We have evaluated the resource fee side. The direct contribution to the state budget will be €7 to €8 million a year, which takes away all the profitability, but it goes directly into the Estonian economy.
If the permit process drags on, are you going to let the miners go?
The whole chain is longer. Of course, a company must have an economic activity that makes sense. Today, we have planned our activities with the launch of this new oil plant. Now we have to adjust our plans, and it all depends on a lot of components: what is the use of oil shale today, what will be the price of electricity this winter, etc. Our need for oil shale depends on all that and we are adjusting those plans now.
Today you are extracting more shale than you are using. If the oil plant doesn't come on line, at some point it won't make sense to store the shale.
But let's face it, I do not want to say it is a good argument, but look at the the price of electricity in the winter. We see geopolitical tensions rising. If shale power plants come on the market in the winter, it will be a completely new situation and we have taken that into account in our scenarios.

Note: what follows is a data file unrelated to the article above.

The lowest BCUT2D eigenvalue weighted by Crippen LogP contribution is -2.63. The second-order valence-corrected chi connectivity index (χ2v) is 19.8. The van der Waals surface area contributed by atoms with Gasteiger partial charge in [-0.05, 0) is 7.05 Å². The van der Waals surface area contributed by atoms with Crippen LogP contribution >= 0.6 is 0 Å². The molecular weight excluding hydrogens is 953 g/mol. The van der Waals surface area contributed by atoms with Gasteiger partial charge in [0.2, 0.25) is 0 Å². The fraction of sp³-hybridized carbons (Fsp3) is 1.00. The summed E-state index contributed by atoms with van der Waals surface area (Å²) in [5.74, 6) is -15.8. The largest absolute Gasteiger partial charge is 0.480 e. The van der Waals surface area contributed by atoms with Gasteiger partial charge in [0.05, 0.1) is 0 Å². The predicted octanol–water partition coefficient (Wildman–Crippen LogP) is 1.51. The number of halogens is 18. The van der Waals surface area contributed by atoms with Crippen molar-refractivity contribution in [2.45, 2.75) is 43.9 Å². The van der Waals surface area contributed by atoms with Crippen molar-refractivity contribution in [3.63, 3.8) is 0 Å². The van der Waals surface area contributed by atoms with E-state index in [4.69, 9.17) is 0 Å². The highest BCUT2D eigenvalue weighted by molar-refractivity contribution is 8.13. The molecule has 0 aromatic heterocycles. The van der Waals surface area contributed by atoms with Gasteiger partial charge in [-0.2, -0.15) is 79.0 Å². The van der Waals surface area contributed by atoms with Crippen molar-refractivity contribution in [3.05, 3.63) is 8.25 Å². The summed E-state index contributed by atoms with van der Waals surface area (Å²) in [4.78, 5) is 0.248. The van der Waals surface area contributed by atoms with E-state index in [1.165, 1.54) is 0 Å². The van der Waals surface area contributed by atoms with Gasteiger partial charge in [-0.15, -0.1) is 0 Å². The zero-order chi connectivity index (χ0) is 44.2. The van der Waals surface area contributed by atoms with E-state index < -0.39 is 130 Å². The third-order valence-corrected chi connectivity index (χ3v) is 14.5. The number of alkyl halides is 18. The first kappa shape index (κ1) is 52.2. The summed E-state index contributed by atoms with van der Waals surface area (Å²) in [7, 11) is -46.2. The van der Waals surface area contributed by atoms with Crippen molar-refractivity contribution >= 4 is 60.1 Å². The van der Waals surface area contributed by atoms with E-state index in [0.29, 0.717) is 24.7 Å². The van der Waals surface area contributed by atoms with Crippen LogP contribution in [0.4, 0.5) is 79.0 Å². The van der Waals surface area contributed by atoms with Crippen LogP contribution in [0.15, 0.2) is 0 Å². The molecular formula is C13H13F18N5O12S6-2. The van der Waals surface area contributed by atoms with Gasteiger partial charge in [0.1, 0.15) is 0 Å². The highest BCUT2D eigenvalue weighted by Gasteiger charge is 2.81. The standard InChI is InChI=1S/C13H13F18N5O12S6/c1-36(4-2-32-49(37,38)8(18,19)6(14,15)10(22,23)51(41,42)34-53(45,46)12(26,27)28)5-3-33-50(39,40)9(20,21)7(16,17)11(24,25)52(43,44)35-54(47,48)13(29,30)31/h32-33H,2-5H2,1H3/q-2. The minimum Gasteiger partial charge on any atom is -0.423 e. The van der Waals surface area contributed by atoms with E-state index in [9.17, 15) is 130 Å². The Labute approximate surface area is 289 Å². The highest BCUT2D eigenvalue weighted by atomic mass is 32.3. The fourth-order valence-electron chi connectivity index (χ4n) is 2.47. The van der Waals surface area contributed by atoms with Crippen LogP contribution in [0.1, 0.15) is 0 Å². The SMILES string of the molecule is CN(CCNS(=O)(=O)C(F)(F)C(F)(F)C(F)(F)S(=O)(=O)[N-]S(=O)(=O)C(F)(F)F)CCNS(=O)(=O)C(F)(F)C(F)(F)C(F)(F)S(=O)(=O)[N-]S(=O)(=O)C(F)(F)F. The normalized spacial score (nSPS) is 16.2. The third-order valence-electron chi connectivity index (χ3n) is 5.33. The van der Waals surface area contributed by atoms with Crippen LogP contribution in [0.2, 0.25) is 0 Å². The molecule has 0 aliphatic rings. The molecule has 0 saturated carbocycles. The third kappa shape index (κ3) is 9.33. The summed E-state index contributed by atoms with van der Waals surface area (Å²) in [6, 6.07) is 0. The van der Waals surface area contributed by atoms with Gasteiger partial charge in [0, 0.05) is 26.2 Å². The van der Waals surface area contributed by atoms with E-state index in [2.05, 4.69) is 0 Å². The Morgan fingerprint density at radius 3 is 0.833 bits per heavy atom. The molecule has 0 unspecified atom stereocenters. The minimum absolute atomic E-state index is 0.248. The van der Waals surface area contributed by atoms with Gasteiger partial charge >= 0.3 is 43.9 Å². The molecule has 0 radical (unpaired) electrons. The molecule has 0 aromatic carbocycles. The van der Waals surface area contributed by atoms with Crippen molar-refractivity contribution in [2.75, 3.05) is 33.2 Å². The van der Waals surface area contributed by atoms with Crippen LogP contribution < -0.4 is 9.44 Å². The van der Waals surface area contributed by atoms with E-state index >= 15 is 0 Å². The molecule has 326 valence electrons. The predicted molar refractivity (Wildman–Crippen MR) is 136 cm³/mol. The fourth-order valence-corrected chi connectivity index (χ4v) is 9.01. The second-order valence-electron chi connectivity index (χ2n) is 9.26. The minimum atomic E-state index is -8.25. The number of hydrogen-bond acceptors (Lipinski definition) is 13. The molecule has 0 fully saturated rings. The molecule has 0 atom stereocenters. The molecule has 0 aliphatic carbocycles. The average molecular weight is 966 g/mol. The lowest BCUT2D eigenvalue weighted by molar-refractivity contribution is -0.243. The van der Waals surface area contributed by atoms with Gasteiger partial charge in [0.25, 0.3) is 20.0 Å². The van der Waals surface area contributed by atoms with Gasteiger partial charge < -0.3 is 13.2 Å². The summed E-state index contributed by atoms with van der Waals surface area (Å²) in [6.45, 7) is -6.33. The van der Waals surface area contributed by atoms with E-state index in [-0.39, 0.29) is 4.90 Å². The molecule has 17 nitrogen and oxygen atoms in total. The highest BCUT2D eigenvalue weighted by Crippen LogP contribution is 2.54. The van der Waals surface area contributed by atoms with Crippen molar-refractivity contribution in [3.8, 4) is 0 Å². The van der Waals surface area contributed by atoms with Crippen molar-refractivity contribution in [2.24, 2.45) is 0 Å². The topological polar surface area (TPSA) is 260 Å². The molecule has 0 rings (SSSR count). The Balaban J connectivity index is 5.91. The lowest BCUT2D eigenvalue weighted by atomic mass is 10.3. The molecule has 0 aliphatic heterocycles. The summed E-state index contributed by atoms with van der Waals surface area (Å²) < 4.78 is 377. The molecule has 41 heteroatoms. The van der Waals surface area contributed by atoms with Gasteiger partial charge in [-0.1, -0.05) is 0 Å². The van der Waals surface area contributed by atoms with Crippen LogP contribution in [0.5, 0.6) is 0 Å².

The market situation for shale power plants inevitably improves during the winter, which increases the use of oil shale. Our current oil plants are also on a record production schedule, so the situation is not so pessimistic.
What if there will be a winter of low electricity prices?
Then yes, we have a very big problem.
Editor: Kristina Kersa